Cobell v. Salazar

573 F.3d 808 (2009)

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Cobell v. Salazar

United States Court of Appeals for the District of Columbia Circuit
573 F.3d 808 (2009)

Facts

[Editor’s Note: This case was the last case of the lengthy Cobell litigation. The original appellate case in this litigation was Cobell v. Norton, 240 F.3d 1081 (D.C. Cir. 2001). For additional factual information, a summary of Cobell v. Norton can be found at https://www.quimbee.com/cases/cobell-v-norton.] Beneficiaries (plaintiffs) of Individual Indian Money (IIM) trust accounts brought a class-action suit against the Department of the Interior and others (the government) (defendants) to force the government to conduct a trust accounting to ensure the government was not mismanaging the trust accounts. A district court held that the government was obligated to determine the methodology and scope of such an accounting and perform the accounting pursuant to its statutory and fiduciary duties. Thereafter, however, the government determined that it lacked the resources to conduct a sufficient trust accounting, so it did not conduct any accounting. The district court gave deference to the government’s determination of both the methodology and scope of an accounting, and the district court therefore held that—although the government continued to breach its statutory and fiduciary duties by failing to conduct an accounting—an accounting was impossible as a matter of law. Due to the government’s failure to properly allocate and pay the trust funds to the beneficiaries, the district court awarded restitution to the beneficiaries. The beneficiaries and the government filed cross interlocutory appeals, respectively challenging the district’s holdings that a full accounting was impossible and that the government continued to breach its fiduciary duty.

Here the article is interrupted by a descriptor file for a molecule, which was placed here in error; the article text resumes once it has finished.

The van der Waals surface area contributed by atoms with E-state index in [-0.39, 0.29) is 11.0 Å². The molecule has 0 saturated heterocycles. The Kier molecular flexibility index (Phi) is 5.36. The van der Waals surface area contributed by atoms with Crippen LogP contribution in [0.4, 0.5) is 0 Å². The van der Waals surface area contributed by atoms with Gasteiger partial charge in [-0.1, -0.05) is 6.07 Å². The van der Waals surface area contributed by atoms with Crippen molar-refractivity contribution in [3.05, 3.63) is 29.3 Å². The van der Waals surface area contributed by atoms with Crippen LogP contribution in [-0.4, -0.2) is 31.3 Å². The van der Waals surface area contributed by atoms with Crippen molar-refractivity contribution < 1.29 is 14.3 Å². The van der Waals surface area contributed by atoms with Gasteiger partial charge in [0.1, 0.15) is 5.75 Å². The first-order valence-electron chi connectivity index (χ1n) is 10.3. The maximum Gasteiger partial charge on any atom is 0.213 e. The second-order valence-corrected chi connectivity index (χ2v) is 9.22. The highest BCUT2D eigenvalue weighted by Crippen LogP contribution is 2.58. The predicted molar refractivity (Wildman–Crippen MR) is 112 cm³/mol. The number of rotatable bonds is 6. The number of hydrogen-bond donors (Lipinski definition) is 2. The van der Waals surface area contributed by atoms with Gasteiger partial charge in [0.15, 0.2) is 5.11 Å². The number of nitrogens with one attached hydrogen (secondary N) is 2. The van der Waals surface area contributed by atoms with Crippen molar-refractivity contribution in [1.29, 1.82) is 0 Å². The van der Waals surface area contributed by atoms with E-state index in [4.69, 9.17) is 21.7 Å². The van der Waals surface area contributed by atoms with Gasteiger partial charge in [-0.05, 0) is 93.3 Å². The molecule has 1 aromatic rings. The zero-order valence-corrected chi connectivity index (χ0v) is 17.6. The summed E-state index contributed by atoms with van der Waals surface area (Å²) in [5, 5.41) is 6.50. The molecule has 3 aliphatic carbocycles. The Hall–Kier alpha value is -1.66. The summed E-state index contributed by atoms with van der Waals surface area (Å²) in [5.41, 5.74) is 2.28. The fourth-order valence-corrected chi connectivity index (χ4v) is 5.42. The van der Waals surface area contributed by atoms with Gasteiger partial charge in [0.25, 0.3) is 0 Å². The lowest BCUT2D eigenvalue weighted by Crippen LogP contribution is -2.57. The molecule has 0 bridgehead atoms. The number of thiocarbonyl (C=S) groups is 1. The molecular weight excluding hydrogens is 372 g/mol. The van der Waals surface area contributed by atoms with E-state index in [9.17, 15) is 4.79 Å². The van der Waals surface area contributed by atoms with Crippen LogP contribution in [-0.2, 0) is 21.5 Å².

Rule of Law

Issue

Holding and Reasoning (Sentelle, C.J.)

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